- Assessing opportunities for developing new community-based programs, relationships, promising products, or services that support and engage their communities.
- Designing educational opportunities informed by other sectors and disciplines that support library professionals’ mastery of new skills to improve their ability to address community needs. These skills may include: project management, partnership development, design thinking, data analytics, impact assessment, participatory programming, leadership development, and iterative product development or systems analysis.
- Investigating widespread community challenges that both inform and are informed by current library and archival practice, feature mutually beneficial relationships between researchers and practitioners, occur between practitioners and their communities, and communicate findings in ways that have the potential to improve library services.
National Digital Platform: We are interested in projects that will increase library professionals’ capacity to create, develop, and use the open source software applications used by libraries and archives to provide digital content and services to all users in the United States. Training, research, and educational opportunities may focus on:
- Planning new training programs for librarians or library students related to the development, implementation, or use of digital library tools.
- Supporting formal or informal educational programs to increase librarians’ capacity related to the development, implementation, or use of digital library tools including but not limited to research and public access contexts. These projects should demonstrate that they build on existing work, are grounded in the needs of a wide range of libraries and archives, and that they involve a range of partners.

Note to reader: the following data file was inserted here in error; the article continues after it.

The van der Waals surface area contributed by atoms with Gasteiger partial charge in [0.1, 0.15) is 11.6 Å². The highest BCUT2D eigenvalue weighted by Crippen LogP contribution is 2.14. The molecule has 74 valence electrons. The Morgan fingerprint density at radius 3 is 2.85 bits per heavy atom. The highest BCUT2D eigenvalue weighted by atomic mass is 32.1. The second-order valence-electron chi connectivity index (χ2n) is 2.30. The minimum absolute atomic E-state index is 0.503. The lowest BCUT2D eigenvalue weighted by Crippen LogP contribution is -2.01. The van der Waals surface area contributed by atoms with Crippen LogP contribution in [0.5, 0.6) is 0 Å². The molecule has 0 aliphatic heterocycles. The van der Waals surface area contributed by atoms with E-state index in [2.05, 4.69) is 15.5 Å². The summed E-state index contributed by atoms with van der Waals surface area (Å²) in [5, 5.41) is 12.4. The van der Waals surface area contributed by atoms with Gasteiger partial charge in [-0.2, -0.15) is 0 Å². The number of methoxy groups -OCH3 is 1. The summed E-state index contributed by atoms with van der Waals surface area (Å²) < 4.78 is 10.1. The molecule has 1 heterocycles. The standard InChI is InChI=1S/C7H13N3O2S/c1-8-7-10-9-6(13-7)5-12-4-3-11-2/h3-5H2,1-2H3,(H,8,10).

- Assessing the needs for and impact of investments in education and training for open source digital library tools. For example, proposed projects may examine librarians’ education and training needs for coding or other skills, or employers’ desired competencies for digital library staff.
Curating Collections: We are interested in projects that will increase librarians’ and library professionals’ capacity to create, preserve, manage, and provide access to digital library collections across the country. Training, research, and educational opportunities may focus on:
- Supporting efforts to establish plans for training library school students or library staff on topics related to preservation, conservation, and access. In particular, training should address the stewardship of digital collections and, as appropriate, the synergy with physical collections.
- Identifying an emerging area of importance for librarian skill development as related to stewardship of digital collections, and bringing together stakeholders from both inside and outside the library sector to explore the topic. These projects should initiate new partnerships to increase the capacity of librarians to meet workforce needs
- Supporting formal or informal educational programs to increase librarians’ capacity related to the stewardship of digital collections. These projects should clearly demonstrate that they build on existing work, are grounded in the needs of a wide range of libraries and archives, and that they involve a range of partners.
- Assessing the gaps in, needs for, and impact of investments in education and training products, services, and networks to support stewardship of digital collections across a range of institutions.
You can learn more about this opportunity by visiting the funder's website.
- You must be either a unit of State or local government or a private nonprofit organization that has tax-exempt status under the Internal Revenue Code and be located in:
- one of the 50 States of the United States of America,
- the District of Columbia,
- the Commonwealth of Puerto Rico,
- American Samoa,
- U.S. Virgin Islands,